A careful review of your symptoms and what was done during your operations will help determine the next plan of care. E.g., do you need your hernia repaired? Does the spermatic cord need to be released from its surroundings?

  • Good intentions

    Member
    February 17, 2018 at 8:03 pm
    quote NFG12:

    Also I was wondering if my mesh was put in with the TEP method that when I got it removed robotically does that mean it is more invasive because the mesh is placed outside the peritoneum? Would that mean you have to go through more tissue to get to it rather than if it was done with the TAPP method when the mesh was put in?

    I think that both TAPP and TEP place the mesh in the same are, between the peritoneum and the fascia. TEP apparently avoids the possibility of injuring the abdominal contents, I believe, by leaving the peritoneum completely intact. But, if healing goes well, the end result is about the same, with a sandwich of peritoneum, mesh, and fascia, all bound together. Mesh removal is the same for both, either TAPP or open, because the TEP approach is not possible anymore as everything is too tightly bonded. The T in TEP stands for “Totally” and it’s only possible because the peritoneum easily peels off of the fascia on the first surgery. After that first surgery the tissues get all tied together. That is my understanding. With TAPP the surgeon still creates a space between peritoneum and fascia but starts from the inside, instead of the outside.

    A good surgeon can tell you what to do about the spermatic cord pressure. It sounds like the MRI doctor is describing the scar tissue pulling the deep ring open, the dilation, and applying some sort or pressure as well. More surgery might just be used to relieve that pulling. I recall reading about injections to break up scar tissue also. Seems like the surgeon who removed the mesh would have some advice and also find the followup information useful for future patients. Have you contacted him/her?

    Good luck. The annual SAGES conference is coming up in April so maybe the forum surgeons are too busy to visit the site. Hopefully, these mesh problems will be a very active topic this year.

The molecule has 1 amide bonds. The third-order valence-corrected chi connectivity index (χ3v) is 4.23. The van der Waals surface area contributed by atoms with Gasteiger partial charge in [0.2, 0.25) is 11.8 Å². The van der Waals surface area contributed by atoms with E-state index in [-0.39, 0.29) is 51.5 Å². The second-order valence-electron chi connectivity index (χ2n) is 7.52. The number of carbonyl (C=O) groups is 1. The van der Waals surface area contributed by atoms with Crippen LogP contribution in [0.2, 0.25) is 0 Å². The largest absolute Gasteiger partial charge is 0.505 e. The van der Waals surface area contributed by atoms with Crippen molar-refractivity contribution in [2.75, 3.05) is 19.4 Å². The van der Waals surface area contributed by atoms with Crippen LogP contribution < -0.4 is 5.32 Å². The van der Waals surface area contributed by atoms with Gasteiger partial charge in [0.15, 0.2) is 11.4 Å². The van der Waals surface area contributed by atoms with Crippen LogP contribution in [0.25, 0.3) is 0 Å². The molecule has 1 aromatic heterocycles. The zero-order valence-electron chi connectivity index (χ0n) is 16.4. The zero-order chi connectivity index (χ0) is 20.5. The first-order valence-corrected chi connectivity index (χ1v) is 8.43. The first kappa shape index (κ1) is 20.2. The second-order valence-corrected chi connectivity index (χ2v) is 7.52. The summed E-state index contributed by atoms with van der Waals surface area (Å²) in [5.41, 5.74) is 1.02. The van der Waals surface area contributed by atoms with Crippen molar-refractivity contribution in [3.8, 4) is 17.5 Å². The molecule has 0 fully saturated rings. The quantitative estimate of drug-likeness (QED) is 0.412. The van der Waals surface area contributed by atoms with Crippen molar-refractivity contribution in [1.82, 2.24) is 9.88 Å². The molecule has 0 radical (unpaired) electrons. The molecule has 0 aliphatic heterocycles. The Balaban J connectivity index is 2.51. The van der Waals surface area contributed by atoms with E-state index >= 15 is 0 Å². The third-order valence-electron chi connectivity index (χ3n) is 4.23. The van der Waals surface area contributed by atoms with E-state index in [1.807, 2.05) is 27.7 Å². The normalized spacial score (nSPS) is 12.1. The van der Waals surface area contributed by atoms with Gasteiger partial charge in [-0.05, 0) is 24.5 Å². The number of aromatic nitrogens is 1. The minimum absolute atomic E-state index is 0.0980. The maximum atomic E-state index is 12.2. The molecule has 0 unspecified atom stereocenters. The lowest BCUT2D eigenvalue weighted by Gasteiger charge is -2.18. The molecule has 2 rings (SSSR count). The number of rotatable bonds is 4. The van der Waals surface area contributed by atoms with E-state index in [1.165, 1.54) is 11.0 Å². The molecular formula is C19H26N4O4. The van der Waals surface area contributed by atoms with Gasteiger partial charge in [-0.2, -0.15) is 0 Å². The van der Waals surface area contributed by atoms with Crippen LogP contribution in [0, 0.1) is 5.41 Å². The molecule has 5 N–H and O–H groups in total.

https://www.sages.org/

    http://www.nmcsurgery.ae/laparoscopi…tepp-and-tapp/

    Edit – here’s a more descriptive explanation of TAPP. The one above is not clear about mesh placement.

    https://www.laparoscopyhospital.com/transabdominal_pre-peritoneal_(tapp)_vs_totally_extraperitoneal_(tep).html

  • jerseattlewa

    Member
    February 17, 2018 at 3:29 am

    PARTIAL ANSWER REGARDING TESTICLE. THIS IS A COPY AND PASTE FROM DR. BROWN’S WEBSITE; [h=2]Testicle[/h]
    The spermatic cord can become scarred to the mesh. Within the spermatic cord there are multiple, very important and sensitive structures: the genital nerve that innervates the testicle, the genital artery and veins that supply blood for the testicle, the vas deferens that transports the sperm, and the cremasteric muscle that retracts the testicle.

    If the genital nerve is injured or damaged, you will have pain in the testicle (not the scrotum), and:

    • The pain is constant and gets worse with activity or pressure.
    • The pain can be debilitating, and sex is often impossible.
    • There is severe pain in the testicle.

    If the blood supply to the testicle is damaged:

    • There is severe pain in the testicle.
    • The patient is debilitated
    • The testicle slowly shrinks and dies.
    • An ultrasound can help confirm the diagnosis.
    • The testicle may have to be removed.

    If the vas deferens is damaged, then sperm cannot get out of the testicle. There will be:

    • An ache and a swelling of the testicle.
    • Intercourse is painful.
    • The sperm count may be low.
    • A steroid injection may help.

    If the cremaster muscles become attached to the mesh, then the testicle will no longer retract upward in response to cold and sex. Surgery can help.

    Learn more about about William Brown, M.D. go to his website: sportshernia DOT com